Tracy Melina’s role at Coverys entails not just helping risk managers deal with existing challenges, but also giving them the knowledge to stay ahead of the game, as she explained to HRMR.
Satisfied patients are good for business, as Carole A. Lambert, assistant vice president, membership review and education, at the Southern California Association for Healthcare Risk Management, explains.
So-called black box drugs carry ‘serious or life-threatening risk’ and patients need to understand what is involved in terms of risk during their treatment, says Fay A. Rozovsky, president of The Rozovsky Group.
How can a health system make best use of its quality and safety data? Johns Hopkins Medicine has gone further than most with the help of two dashboards—one for sharing the data internally and the other for sharing it with consumers. HRMR reports.
From miniature pacemakers to cybersecurity, healthcare in 2016 will be characterized by a host of important technological advances. HRMR rounds up some of the insights from ECRI Institute’s new report on the subject.
This year’s ASHRM president, Ann Gaffey is looking forward to helping the profession move forward, providing advice and resources to assist risk managers in their evolving roles. HRMR reports.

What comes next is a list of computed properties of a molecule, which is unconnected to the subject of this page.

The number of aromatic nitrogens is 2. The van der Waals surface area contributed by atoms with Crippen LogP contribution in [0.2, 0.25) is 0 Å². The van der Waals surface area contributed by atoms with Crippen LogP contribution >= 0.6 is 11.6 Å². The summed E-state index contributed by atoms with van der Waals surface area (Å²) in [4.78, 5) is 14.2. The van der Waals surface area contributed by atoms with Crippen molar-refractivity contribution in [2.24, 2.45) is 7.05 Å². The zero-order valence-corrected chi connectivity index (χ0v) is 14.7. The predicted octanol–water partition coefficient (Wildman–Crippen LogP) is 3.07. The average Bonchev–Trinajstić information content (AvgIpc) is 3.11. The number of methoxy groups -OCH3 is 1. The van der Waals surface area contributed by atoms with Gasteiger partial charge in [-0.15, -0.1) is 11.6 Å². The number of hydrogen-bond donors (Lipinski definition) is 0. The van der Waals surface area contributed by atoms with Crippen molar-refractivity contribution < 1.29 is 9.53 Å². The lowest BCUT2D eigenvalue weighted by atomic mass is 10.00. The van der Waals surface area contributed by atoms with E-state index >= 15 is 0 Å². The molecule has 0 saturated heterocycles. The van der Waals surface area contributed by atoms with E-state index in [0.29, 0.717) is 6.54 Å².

Joining a group captive can be a rewarding decision, but is not one to be entered into lightly, says Brenda Pickering of USA Risk Group in the British Virgin Islands.
The current trend for mergers and acquisitions in healthcare creates a number of challenges for risk managers which the insurance industry can be instrumental in solving, says Nancy McMahon, president and CEO of Sapphire Blue.
Patient suicide is a rising issue in US healthcare. HRMR explores what can be done to reduce the risk and to ensure patients receive the help they need to survive such a crisis.
Risk managers and compliance professionals need to find a way to allow mobile device use in a manner that enhances productivity while, at the same time, securing the data being shared and ensuring the risks do not outweigh the benefits. Barbara Youngberg of Beecher Carlson investigates.